The almanac

By United Press International

Today is Friday, May 17, the 137th day of 2013 with 228 to go.

The moon is waxing. Morning stars are Neptune and Uranus. Evening stars are Jupiter and Saturn.


Those born on this date are under the sign of Taurus. They include English physician Edward Jenner, developer of the smallpox vaccine, in 1749; English writer Robert Surtees in 1805; Schuyler Wheeler, inventor of the electric fan, in 1860; French composer Erik Satie in 1866; baseball Hall of Fame member James "Cool Papa" Bell in 1903; actors Maureen O'Sullivan in 1911, Dennis Hopper in 1936, Bill Paxton in 1955 (age 58) and Bob Saget in 1956 (age 57); musician Taj Mahal in 1942 (age 71); boxer Sugar Ray Leonard in 1956 (age 57); sports broadcaster Jim Nantz in 1959 (age 54); Irish New Age singer Enya in 1961 (age 52); Scottish comedian Craig Ferguson in 1962 (age 51).


On this date in history:

In 1792, 24 brokers met in New York City and formed the New York Stock Exchange.

In 1875, Aristides was the winner of the first Kentucky Derby at Churchill Downs in Louisville, Ky.

In 1954, in a major civil rights victory, the U.S. Supreme Court ruled unanimously that racial segregation in public schools was unconstitutional.

In 1973, the U.S. Senate Watergate Committee opened hearings into a break-in at Democratic National headquarters in Washington.

In 1987, two Iraqi Exocet missiles hit the frigate USS Stark in the Persian Gulf, killing 37 seamen. Iraq apologized for mistaking the ship's identity and the Stark's top officers were reprimanded and retired.

In 1989, 1 million people demonstrated for democratic reforms in Beijing. The number of students fasting to support the drive reached 3,000.

In 1994, the U.N. Security Council approved sending troops to secure the airport in the civil war-torn African nation of Rwanda.

In 1999, Israel's hawkish Prime Minister Binyamin Netanyahu lost his bid for re-election when Israeli voters elected Ehud Barak, head of the center-left Israel One coalition, to succeed him.

In 2000, prosecutors in Birmingham, Ala., charged two longtime suspects in the deaths of four girls in a church bombing in 1963 that became a watershed event in the civil rights movement. The suspects were convicted in May 2001.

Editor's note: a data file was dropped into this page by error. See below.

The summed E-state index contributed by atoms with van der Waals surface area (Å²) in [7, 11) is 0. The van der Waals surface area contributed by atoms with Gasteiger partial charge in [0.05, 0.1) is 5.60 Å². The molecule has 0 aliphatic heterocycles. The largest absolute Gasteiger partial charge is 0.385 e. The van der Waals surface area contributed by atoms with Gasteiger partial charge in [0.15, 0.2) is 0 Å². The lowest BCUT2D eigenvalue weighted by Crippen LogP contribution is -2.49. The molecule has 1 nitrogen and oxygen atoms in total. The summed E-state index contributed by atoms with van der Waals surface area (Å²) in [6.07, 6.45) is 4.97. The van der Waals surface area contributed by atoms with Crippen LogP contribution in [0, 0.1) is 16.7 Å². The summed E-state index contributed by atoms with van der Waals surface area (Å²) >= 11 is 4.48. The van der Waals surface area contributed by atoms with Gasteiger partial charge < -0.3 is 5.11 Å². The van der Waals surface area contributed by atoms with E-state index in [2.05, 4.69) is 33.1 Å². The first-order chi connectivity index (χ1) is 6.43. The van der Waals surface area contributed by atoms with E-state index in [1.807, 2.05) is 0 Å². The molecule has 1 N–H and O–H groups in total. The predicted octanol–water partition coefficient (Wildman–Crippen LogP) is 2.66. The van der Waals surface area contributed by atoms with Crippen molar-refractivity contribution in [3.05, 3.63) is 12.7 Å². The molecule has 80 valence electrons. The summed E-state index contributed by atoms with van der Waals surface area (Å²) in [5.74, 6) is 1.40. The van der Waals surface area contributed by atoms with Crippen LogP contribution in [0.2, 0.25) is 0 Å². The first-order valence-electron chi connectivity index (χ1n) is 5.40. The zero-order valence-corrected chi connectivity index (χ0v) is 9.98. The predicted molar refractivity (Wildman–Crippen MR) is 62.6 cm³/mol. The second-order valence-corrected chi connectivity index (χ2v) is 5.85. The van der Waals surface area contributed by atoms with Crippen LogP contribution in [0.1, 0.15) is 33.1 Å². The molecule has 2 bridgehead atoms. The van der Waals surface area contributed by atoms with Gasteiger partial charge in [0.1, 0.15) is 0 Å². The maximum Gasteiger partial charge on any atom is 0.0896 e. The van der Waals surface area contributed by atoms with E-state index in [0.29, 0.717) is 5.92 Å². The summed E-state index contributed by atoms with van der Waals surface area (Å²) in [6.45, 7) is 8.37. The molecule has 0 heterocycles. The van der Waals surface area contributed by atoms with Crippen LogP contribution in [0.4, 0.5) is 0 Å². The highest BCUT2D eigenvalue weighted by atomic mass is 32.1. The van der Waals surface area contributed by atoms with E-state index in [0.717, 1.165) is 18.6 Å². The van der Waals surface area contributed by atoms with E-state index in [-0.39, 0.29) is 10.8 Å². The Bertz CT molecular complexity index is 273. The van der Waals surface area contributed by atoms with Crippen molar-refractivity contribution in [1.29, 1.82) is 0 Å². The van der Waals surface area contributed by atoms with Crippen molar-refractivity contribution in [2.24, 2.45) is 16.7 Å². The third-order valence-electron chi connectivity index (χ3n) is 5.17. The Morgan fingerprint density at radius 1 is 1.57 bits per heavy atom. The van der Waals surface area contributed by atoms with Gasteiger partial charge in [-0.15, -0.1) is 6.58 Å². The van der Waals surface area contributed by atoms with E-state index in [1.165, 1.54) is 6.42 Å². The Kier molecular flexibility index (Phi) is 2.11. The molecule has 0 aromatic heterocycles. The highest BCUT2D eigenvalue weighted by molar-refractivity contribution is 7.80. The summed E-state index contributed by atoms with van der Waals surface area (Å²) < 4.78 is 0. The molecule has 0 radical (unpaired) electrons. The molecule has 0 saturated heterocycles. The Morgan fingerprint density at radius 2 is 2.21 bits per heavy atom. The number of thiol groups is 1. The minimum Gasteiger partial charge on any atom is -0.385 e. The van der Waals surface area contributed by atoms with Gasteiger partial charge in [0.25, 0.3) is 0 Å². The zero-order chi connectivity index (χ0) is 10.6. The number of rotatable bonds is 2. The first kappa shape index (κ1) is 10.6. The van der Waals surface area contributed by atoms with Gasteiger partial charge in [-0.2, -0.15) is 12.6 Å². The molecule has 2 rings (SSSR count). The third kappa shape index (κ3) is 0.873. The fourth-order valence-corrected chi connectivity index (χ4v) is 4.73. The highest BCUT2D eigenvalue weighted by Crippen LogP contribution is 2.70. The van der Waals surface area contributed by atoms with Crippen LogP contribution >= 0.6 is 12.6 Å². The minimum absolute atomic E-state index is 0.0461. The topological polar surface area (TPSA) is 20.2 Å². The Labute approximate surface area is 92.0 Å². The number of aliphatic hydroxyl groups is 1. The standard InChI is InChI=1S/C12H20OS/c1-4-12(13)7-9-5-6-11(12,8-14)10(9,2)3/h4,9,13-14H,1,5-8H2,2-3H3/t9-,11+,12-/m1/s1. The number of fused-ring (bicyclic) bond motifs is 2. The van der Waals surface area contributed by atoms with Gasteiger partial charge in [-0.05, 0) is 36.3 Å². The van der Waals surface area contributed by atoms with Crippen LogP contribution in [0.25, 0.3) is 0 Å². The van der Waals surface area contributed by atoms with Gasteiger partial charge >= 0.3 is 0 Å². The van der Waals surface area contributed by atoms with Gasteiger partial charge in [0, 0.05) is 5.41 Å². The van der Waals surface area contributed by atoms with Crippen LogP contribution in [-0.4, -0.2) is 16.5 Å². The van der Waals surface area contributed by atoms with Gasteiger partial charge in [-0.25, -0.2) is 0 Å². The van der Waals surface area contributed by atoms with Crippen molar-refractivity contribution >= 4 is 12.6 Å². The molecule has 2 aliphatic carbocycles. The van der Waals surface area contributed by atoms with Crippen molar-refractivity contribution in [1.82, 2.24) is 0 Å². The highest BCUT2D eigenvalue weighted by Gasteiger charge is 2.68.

In 2004, the president of the Iraqi Governing Council, Ezzedine Salim, was assassinated in Baghdad by a suicide bomber.

Also in 2004, Massachusetts became the first state to issue marriage licenses to same-sex couples.

In 2005, Los Angeles voters elected Antonio Villaraigosa as the city's first Hispanic mayor since 1872.

In 2007, the United States' "minority" citizenship topped the 100 million mark, about one-third of the total American population, the U.S. Census Bureau said. Hispanics made up the largest group, edging African-Americans 44.3 million to 40.2 million.

In 2009, U.S. President Barack Obama called for civility and compromise on the divisive abortion issue in an address to graduates of Notre Dame University, the noted Catholic school that drew considerable criticism from abortion foes for its invitation to a pro-abortion-rights president to speak.

Also in 2009, Pakistani military officials reported killing 1,000 militants, severely weakening Taliban control of the North-West Frontier province.

In 2010, the U.S. Supreme Court banned the sentencing of a juvenile to life in prison for a non-homicide case, calling the practice unconstitutional and cruel and unusual punishment.

In 2011, former California Gov. Arnold Schwarzenegger said he and his wife of 28 years, Maria Shriver, had separated after she learned he had a child years earlier with a household employee.


In 2012, U.S. President Barack Obama said Myanmar is making progress "in the path to Democracy" and announced his nomination of Derek Mitchell as the first U.S. ambassador to the Southeast Asian country.

A thought for the day: Frank Lloyd Wright said, "The physician can bury his mistakes but the architect can only advise his clients to plant vines."

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